Lesbians and Pride Month: Surviving the Dyke March, Exes and Other People’s Selfies

By Maureen Bogues
Gay Therapy Center Staff Writer

Pride—the month-long “high holy days” event for queer people—is a sort of guilt-free holiday: no family obligations, no gift-giving pressure, and no rushing to the gym after three dessert parties in a row. 

We celebrate by going to shows, brunching, seeing queer films…all fun and games, right? Well, not necessarily. Pride, as it turns out, can be a lot like Christmas, Valentine’s Day or other emotionally loaded holidays: big expectations and a fear of missing out (FOMO), especially when everyone is on Facebook or other social media posting selfies of their fabulous brunches and parties.

Or how about that moment when you run into your ex at the Dyke March?  

Starting to feel some angst? Trying to stay joyful? Queer feelings run high and come in all colors of the rainbow this time of year. 

Sarah Brook, LCSW of New York, and Tera Beaber, Ph.D. of San Francisco, both therapists with the Gay Therapy Center, offer their thoughts and suggestions for making the best of Pride season. 
 
“I think queer folks can experience a lot of different emotions around Pride,” Sarah said, ranging from the exhilaration of being out and proud, to the loneliness of being single or newly divorced.  

Tera said a common concern facing her clients is running into exes after a recent breakup. The women’s community, even in the Bay Area, is still relatively small, so chance encounters are fairly common.

“One of things I know comes up for people who might be single or newly single is the ‘compare and despair’ mentality,” she said, or the idea that all other lesbians “look happy and in love and you’re the only one that doesn’t have somebody.” 

She reminds her clients that we often see the outside of other people’s lives, and might make false assumptions that have little to do with reality. Instead, it is better to focus on the real meaning of queer pride: being proud of our identity.

“It’s how you feel about yourself, about your identity,” Tera said.

Sarah concurs. “I encourage struggling or lonely clients to focus on the accomplishment of the journey that all of us, as queer folks, have to make,” she said. “There is great value in any journey of self-discovery, particularly one which necessarily challenges us to listen closely, against the din of the dominant culture, to the truth of who we are.” 

We can celebrate how far we’ve come. We can look back and wish some things had gone differently. Staying present in the moment is a good start. It’s also good to keep a sense of humor; next year you can laugh about this year’s calamities. 

Kristy Lin Billuni, a bisexual lesbian in San Francisco, said that she and her wife have learned to laugh about running into exes. “It’s one of the great rites of Pride: Which exes will we run into this year?” she said. “It has gotten to be a laughable joke about those awkward conversations with people you never wanted to see again.”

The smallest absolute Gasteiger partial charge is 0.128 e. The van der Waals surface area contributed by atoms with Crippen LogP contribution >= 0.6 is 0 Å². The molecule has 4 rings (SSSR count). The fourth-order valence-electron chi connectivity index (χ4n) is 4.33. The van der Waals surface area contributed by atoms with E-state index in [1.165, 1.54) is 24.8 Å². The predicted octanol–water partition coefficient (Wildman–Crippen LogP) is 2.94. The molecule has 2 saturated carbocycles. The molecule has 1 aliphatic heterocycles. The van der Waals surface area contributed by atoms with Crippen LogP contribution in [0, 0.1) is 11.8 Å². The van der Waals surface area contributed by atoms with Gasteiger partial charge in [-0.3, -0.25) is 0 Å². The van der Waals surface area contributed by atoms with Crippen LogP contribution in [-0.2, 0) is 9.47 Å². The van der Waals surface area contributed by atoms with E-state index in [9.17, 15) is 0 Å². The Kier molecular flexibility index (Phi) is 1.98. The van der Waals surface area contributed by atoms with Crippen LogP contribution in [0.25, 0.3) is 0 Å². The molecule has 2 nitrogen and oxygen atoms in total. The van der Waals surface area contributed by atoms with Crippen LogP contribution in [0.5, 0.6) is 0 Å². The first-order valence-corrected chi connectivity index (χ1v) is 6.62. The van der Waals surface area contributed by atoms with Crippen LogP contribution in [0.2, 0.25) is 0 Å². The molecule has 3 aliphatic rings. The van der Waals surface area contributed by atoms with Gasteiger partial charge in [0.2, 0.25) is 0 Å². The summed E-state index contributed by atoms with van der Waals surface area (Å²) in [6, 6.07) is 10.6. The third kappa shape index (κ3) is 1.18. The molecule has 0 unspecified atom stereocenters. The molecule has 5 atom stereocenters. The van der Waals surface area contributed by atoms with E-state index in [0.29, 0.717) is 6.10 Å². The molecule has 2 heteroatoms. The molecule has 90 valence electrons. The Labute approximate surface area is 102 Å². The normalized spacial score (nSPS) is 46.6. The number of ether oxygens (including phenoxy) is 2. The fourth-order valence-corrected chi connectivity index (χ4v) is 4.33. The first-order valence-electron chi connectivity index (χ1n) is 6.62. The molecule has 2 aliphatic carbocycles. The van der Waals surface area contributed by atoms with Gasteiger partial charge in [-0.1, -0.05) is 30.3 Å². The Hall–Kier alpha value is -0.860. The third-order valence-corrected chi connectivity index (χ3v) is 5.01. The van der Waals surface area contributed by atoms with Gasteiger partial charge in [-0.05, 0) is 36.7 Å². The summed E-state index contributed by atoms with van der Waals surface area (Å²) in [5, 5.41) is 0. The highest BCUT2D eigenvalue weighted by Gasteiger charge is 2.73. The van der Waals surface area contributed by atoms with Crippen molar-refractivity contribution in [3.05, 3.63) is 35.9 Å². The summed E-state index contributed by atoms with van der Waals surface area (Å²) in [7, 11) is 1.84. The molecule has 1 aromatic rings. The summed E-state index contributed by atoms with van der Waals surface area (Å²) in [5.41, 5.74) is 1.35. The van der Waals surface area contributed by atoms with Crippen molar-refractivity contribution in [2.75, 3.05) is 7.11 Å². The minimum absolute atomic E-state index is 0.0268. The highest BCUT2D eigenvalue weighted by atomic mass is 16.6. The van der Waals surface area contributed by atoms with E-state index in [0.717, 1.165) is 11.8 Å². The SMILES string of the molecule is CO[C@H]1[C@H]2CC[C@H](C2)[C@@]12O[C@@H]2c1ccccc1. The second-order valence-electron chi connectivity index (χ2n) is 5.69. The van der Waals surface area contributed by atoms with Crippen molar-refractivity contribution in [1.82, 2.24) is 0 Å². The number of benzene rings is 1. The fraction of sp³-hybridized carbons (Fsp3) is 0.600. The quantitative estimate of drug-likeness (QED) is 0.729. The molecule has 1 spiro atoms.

All things considered, she said that Pride gives her that warm, fuzzy glow more traditionally associated with yuletide or other holidays. “I love Pride, and am happy to reclaim it,” she said. “I really don’t have those feelings about Christmas, or other mainstream holidays, but I do have those feelings about Pride.”

 

Surviving, and Thriving During Pride

Both Tera and Sarah offered some suggestions for having a great, healthy Pride this year. 

  • Plan ahead, especially if you are newly single and are fearing an ex encounter. “You can’t predict other people, but it’s important to have a plan for yourself,” Tera said, whether it is having a friend along to support you, or avoiding certain parties or events that might cause discomfort. 
  • With its many parties and focus on drinking, Pride can be challenging for those in recovery. In this case, it is also good to have a plan, whether it is to attend a 12-step meeting, touching base with a sponsor, or attending activities with other people in recovery.
  • For singles: Find activities that will put you in touch with a wide variety of people, such as volunteering for the Frameline Film Festival (in San Francisco), going to arts events, or marching in the trans march. “We can be really intentional about how we spend our time,” Tera said. “Find something that is meaningful to you, a way to be connected and contribute to our community, and let your attention and focus be on that.”
  • Pick a few things to do, instead of being overwhelmed with choices, and know your limitations re: being in a crowd. Don’t be afraid to take quiet time when you need it. 

And finally, “It’s good to remember that everyone at Pride just wants to have a good time,” Tera said. “Go to events with the best intentions, maybe focusing on creating new memories, and making this Pride different.” 

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The information on this blog is provided for general informational purposes only and no psychotherapist-client relationship is formed nor should any such relationship be implied. The suggestions offered in this blog are just one perspective of many approaches to dealing with problems and should not be your only source when making life decisions. This website is not intended to replace professional mental health treatment.